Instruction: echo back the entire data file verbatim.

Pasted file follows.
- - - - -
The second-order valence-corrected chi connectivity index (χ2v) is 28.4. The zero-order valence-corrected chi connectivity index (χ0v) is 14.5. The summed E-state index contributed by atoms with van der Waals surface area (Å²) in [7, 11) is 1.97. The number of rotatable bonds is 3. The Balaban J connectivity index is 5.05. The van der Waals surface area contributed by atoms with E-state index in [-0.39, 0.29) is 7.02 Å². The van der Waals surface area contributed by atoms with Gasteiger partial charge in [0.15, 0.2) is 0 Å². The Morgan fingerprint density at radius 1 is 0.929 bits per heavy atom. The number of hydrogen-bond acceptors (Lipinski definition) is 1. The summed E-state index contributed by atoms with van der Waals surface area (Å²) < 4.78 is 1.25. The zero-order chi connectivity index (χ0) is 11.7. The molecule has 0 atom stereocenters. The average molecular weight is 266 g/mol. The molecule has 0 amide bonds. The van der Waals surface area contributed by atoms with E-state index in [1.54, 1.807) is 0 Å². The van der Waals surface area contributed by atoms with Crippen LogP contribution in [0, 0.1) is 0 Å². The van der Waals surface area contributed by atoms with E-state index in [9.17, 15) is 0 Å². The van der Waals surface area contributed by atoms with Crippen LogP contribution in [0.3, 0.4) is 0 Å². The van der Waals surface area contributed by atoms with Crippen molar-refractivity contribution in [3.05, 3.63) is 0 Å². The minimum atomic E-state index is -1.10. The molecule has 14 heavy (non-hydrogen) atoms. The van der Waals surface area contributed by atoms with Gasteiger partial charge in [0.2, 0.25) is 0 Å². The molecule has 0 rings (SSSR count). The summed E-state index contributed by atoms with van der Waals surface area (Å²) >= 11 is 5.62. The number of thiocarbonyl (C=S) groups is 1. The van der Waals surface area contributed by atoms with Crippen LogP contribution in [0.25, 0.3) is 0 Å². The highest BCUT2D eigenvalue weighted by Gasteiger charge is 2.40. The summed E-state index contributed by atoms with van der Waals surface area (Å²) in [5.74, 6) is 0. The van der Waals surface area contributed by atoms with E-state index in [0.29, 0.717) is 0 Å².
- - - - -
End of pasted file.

The second-order valence-corrected chi connectivity index (χ2v) is 28.4. The zero-order valence-corrected chi connectivity index (χ0v) is 14.5. The summed E-state index contributed by atoms with van der Waals surface area (Å²) in [7, 11) is 1.97. The number of rotatable bonds is 3. The Balaban J connectivity index is 5.05. The van der Waals surface area contributed by atoms with E-state index in [-0.39, 0.29) is 7.02 Å². The van der Waals surface area contributed by atoms with Gasteiger partial charge in [0.15, 0.2) is 0 Å². The Morgan fingerprint density at radius 1 is 0.929 bits per heavy atom. The number of hydrogen-bond acceptors (Lipinski definition) is 1. The summed E-state index contributed by atoms with van der Waals surface area (Å²) < 4.78 is 1.25. The zero-order chi connectivity index (χ0) is 11.7. The molecule has 0 atom stereocenters. The average molecular weight is 266 g/mol. The molecule has 0 amide bonds. The van der Waals surface area contributed by atoms with E-state index in [1.54, 1.807) is 0 Å². The van der Waals surface area contributed by atoms with Crippen LogP contribution in [0, 0.1) is 0 Å². The van der Waals surface area contributed by atoms with E-state index in [9.17, 15) is 0 Å². The van der Waals surface area contributed by atoms with Crippen LogP contribution in [0.3, 0.4) is 0 Å². The van der Waals surface area contributed by atoms with Crippen molar-refractivity contribution in [3.05, 3.63) is 0 Å². The minimum atomic E-state index is -1.10. The molecule has 14 heavy (non-hydrogen) atoms. The van der Waals surface area contributed by atoms with Gasteiger partial charge in [0.2, 0.25) is 0 Å². The molecule has 0 rings (SSSR count). The summed E-state index contributed by atoms with van der Waals surface area (Å²) >= 11 is 5.62. The number of thiocarbonyl (C=S) groups is 1. The van der Waals surface area contributed by atoms with Crippen LogP contribution in [0.25, 0.3) is 0 Å². The highest BCUT2D eigenvalue weighted by Gasteiger charge is 2.40. The summed E-state index contributed by atoms with van der Waals surface area (Å²) in [5.74, 6) is 0. The van der Waals surface area contributed by atoms with E-state index in [0.29, 0.717) is 0 Å².